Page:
“Don’t lecture us on democracy. We’re fighting for Liberal-progressive democratic values, including the right to a decent education, job opportunities and clean and transparent government.
Don’t talk to us of costs to the economy. The baby boomers ruined the world economy thanks to their collective avarice. […]
We’re tired of being offered the ‘choice’ of getting an unpaid internship or working for a call centre. We are tired of being told how well we have it by people who have their heads in the sand.
Worst of all, we despise how the establishment, the media, and government treat us as though we have no stake in the future of the province, of the nation.
Instead of scolding us, why not offer to help? Think about who will replace you when you retire.
Then ask yourself if we are worth investing in.” —Taylor Noakes, One Quebec Student
While we debate whether climate change is real and a tax on unhealthy foods is nanny state social engineering, the Danish are actually trying to address these problems head on.
They can afford to, because they don’t spend all their waking hours worrying about whether they’re about to lose their job, or their house, or how they’re going to pay their student loans, or their health insurance premiums.” —
There’s really no time in the last century in which you’d expect that a candidate running for a major political office who’d been responsible for shutting down a lot of factories wouldn’t have that come up in a major way in a campaign. Simply no way. Agree or not, it would be entirely par for the course. And yet now it’s treated as a possibly unexpected or unacceptable development.
That’s weird.” —I agree with Josh! STOP BEING WEIRD EVERYONE. (via pareene)
The model for your standard TED talk is a late-period Malcolm Gladwell book chapter. Common tropes include:
Drastically oversimplified explanations of complex problems.
Technologically utopian solutions to said complex problems.
Unconventional (and unconvincing) explanations of the origins of said complex problems.
Staggeringly obvious observations presented as mind-blowing new insights.
What’s most important is a sort of genial feel-good sense that everything will be OK, thanks in large part to the brilliance and beneficence of TED conference attendees. (Well, that and a bit of Vegas magician-with-PowerPoint stagecraft.)” —
Barack Obama’s favorite banker faces losses of $2 billion and possibly more – all because of the complex, now-you-see-it-now-you-don’t trading in exotic financial instruments that he has so ardently lobbied Congress not to regulate.
Once again, doing God’s work — that is, betting huge sums of money with depositor funds knowing that you are too big to fail and can count on taxpayers riding to your rescue if your avarice threatens to take the country down — has lost some of its luster. The jewels in Dimon’s crown sparkle with a little less grandiosity than a few days ago, when he ridiculed Paul Volcker’s ideas for keeping Wall Street honest as “infantile.”” —Bill Moyers
Why does anyone take Ayn Rand seriously? She was a mean-spirited crackpot who served as something close to a cult leader for her followers, and what little of her prose I’ve managed to force myself through is ludicrous potboiler stuff mixed with a juvenile worldview as shallow as it is endlessly verbose. She was a lousy writer and a lousy thinker. Even her fellow right-wing ideologues shunned her—Whittaker Chambers, writing for National Review, famously called Atlas Shrugged “remarkably silly” on its release in 1957. (He went on to accuse Rand of fascist tendencies: “From almost any page of Atlas Shrugged, a voice can be heard, from painful necessity, commanding: ‘To a gas chamber—go!’”)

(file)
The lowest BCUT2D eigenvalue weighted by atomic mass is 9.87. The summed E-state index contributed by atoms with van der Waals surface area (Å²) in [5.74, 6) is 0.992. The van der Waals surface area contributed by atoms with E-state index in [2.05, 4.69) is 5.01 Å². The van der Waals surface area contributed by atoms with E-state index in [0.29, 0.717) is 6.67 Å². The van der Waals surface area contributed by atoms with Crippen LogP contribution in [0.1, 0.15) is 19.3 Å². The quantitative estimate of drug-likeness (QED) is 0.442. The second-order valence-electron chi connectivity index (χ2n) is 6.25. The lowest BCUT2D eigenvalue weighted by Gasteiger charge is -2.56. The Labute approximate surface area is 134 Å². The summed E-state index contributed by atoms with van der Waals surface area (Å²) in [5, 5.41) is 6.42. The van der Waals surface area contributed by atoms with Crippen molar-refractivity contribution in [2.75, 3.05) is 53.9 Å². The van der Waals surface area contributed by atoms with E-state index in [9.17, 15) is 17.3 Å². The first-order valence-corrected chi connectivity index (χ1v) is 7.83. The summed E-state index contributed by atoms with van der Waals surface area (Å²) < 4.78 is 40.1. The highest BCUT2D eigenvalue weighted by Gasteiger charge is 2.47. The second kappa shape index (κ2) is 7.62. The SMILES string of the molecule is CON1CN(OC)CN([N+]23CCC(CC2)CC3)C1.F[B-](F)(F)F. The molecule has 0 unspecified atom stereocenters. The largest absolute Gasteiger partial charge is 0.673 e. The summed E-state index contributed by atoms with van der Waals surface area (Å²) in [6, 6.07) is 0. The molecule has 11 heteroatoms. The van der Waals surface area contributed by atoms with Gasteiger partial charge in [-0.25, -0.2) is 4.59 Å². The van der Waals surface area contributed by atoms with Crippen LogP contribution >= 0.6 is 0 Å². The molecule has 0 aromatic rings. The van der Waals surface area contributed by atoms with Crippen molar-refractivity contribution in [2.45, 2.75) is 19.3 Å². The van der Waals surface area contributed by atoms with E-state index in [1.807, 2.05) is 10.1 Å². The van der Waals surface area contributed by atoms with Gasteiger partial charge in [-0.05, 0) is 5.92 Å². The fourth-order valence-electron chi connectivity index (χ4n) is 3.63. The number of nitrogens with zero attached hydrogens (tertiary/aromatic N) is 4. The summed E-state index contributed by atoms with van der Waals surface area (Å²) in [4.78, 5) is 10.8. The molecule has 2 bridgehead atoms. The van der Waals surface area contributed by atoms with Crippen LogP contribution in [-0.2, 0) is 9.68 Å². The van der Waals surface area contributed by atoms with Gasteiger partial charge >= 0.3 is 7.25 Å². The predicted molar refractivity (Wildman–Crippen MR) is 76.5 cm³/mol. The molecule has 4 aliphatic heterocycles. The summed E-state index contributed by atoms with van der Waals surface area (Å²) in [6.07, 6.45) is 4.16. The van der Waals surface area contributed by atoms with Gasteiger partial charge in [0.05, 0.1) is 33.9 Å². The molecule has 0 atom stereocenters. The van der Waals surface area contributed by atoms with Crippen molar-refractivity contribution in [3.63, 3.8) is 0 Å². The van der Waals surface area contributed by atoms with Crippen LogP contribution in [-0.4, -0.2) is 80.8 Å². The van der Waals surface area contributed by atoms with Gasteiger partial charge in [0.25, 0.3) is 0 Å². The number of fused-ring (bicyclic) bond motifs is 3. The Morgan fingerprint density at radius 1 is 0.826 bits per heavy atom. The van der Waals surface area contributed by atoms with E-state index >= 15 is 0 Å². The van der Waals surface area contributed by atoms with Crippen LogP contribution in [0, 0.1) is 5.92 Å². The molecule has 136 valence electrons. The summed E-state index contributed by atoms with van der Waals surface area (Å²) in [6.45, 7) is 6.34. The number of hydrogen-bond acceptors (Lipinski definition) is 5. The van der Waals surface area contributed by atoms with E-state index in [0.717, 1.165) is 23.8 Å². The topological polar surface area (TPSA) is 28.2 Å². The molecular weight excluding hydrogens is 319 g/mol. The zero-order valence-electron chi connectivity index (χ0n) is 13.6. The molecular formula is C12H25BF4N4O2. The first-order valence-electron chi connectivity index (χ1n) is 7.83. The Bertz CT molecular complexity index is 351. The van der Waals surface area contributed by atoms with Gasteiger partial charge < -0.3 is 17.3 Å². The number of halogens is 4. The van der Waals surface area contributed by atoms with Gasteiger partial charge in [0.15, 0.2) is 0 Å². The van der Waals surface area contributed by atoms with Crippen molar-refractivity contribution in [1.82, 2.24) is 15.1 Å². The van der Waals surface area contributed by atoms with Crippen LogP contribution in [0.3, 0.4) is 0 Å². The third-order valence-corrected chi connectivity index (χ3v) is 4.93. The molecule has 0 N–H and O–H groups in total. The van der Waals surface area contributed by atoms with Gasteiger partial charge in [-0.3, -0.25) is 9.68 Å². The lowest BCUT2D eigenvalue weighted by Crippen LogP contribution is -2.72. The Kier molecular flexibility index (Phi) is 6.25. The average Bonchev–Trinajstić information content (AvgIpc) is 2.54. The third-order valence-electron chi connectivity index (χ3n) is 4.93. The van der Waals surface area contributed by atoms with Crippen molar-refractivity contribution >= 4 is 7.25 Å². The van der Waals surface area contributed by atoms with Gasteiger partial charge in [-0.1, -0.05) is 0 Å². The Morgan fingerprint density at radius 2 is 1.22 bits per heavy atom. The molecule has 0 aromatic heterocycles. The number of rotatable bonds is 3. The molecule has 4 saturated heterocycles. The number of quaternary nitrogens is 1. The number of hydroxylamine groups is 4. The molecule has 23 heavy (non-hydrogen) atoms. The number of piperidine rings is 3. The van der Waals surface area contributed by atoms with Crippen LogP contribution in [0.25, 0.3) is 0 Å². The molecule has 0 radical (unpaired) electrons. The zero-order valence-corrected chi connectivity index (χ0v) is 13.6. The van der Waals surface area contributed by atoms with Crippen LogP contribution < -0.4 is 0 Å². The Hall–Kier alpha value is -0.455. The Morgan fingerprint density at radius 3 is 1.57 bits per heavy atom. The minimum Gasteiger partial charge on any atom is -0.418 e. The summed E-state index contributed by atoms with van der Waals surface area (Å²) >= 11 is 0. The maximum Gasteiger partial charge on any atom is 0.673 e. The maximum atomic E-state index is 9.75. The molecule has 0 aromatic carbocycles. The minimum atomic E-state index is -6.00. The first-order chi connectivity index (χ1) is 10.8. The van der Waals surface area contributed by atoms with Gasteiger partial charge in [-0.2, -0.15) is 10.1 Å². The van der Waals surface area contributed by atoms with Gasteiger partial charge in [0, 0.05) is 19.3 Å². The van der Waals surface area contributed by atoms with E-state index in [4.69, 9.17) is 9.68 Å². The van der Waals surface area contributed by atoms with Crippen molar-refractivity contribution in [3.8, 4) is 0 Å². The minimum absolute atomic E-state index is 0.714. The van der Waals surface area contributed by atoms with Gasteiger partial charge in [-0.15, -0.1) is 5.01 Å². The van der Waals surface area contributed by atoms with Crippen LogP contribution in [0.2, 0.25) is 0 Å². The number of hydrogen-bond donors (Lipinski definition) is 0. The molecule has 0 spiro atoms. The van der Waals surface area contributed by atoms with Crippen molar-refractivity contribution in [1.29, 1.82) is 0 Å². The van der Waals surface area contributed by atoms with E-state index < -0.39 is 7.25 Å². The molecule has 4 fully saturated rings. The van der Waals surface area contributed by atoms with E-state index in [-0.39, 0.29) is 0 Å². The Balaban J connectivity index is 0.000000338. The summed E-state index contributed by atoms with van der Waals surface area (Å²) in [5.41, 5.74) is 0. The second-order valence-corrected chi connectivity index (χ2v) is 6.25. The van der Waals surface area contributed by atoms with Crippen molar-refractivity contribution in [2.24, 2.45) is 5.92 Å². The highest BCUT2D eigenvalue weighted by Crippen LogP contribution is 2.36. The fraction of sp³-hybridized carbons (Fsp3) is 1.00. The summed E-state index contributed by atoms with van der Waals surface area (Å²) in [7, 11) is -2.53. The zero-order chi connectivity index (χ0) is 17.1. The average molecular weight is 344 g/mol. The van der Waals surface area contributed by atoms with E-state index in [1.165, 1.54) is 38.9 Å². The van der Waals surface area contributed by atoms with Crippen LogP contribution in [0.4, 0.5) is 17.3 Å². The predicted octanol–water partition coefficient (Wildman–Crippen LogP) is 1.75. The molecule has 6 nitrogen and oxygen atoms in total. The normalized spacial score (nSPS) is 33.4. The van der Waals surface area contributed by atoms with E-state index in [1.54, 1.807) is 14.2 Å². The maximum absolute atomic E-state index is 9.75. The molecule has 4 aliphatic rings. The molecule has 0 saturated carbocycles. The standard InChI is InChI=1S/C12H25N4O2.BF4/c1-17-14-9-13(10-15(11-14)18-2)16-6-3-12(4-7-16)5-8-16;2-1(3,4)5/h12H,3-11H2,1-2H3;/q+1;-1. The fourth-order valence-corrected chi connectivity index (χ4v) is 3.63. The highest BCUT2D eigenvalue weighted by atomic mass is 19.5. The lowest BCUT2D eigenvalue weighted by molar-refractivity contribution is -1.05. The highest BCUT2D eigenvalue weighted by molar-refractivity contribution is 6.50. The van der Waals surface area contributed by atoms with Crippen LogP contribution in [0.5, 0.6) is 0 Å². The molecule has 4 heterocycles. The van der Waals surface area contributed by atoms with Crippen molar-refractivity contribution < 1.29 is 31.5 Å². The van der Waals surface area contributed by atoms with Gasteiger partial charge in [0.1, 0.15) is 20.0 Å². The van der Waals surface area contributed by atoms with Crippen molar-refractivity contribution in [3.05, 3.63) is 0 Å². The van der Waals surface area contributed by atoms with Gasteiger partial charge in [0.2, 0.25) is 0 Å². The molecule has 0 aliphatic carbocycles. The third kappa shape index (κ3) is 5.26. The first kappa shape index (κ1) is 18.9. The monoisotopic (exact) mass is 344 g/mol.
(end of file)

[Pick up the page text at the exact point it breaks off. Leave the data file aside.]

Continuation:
But she sold, and still sells, a lot of books. That in itself is not hard to understand. Few writers have ever been more flattering of their readers. To embrace her Objectivist philosophy is to accept, with a weary sigh, that you are one of the Great People of the World, surrounded by lesser beings whose petty demands for your time, money, or affection can do nothing but interfere with your achievement of grand and lofty goals. And in Rand-world, those goals mostly amount to having as much wealth and power as possible—not so you can do anything in particular with it, just so you can have it. Charity, philanthropy, or in fact caring at all about other people, are all signs of sniveling weakness. Not for nothing did she title one book The Virtue of Selfishness.
Her way of thinking will sound familiar to anyone who was ever a teenager, or who happens to have one around the house. It boils down to a monotonous, non-stop shriek of “You’re not the boss of me!” The good thing about teenagers is that most of them grow out of it. The ones who don’t, I guess, become Ayn Rand fans.” —Jesse Fox Mayshark
Commonplace books (or commonplaces) were a way to compile knowledge, usually by writing information into books. They became significant in Early Modern Europe.
“Commonplace” is a translation of the Latin term locus communis (from Greek tópos koinós, see literary topos) which means “a theme or argument of general application”, such as a statement of proverbial wisdom. In this original sense, commonplace books were collections of such sayings, such as John Milton’s commonplace book. Scholars have expanded this usage to include any manuscript that collects material along a common theme by an individual.
Such books were essentially scrapbooks filled with items of every kind: medical recipes, quotes, letters, poems, tables of weights and measures, proverbs, prayers, legal formulas.
Commonplaces were used by readers, writers, students, and scholars as an aid for remembering useful concepts or facts they had learned. Each commonplace book was unique to its creator’s particular interests.” —[Wikipedia]